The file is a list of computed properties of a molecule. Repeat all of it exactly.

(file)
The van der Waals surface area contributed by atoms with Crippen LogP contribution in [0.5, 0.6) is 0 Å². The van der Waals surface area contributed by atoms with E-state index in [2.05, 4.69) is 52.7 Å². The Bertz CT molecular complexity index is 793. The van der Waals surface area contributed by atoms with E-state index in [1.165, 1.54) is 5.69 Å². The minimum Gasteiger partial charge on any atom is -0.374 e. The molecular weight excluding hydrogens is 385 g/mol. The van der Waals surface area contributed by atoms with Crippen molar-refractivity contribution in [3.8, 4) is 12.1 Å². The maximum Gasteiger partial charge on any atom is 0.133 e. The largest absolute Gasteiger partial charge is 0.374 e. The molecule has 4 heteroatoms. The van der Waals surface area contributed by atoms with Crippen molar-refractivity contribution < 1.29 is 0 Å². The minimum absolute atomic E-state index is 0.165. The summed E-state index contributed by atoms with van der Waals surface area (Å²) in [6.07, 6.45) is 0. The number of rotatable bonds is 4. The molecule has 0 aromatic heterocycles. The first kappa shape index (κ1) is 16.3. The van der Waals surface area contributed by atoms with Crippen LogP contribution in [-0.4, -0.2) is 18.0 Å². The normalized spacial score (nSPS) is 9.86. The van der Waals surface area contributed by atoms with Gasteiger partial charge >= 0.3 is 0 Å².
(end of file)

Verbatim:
The van der Waals surface area contributed by atoms with Crippen LogP contribution in [0.5, 0.6) is 0 Å². The van der Waals surface area contributed by atoms with E-state index in [2.05, 4.69) is 52.7 Å². The Bertz CT molecular complexity index is 793. The van der Waals surface area contributed by atoms with E-state index in [1.165, 1.54) is 5.69 Å². The minimum Gasteiger partial charge on any atom is -0.374 e. The molecular weight excluding hydrogens is 385 g/mol. The van der Waals surface area contributed by atoms with Crippen molar-refractivity contribution in [3.8, 4) is 12.1 Å². The maximum Gasteiger partial charge on any atom is 0.133 e. The largest absolute Gasteiger partial charge is 0.374 e. The molecule has 4 heteroatoms. The van der Waals surface area contributed by atoms with Crippen molar-refractivity contribution < 1.29 is 0 Å². The minimum absolute atomic E-state index is 0.165. The summed E-state index contributed by atoms with van der Waals surface area (Å²) in [6.07, 6.45) is 0. The number of rotatable bonds is 4. The molecule has 0 aromatic heterocycles. The first kappa shape index (κ1) is 16.3. The van der Waals surface area contributed by atoms with Crippen LogP contribution in [-0.4, -0.2) is 18.0 Å². The normalized spacial score (nSPS) is 9.86. The van der Waals surface area contributed by atoms with Gasteiger partial charge >= 0.3 is 0 Å².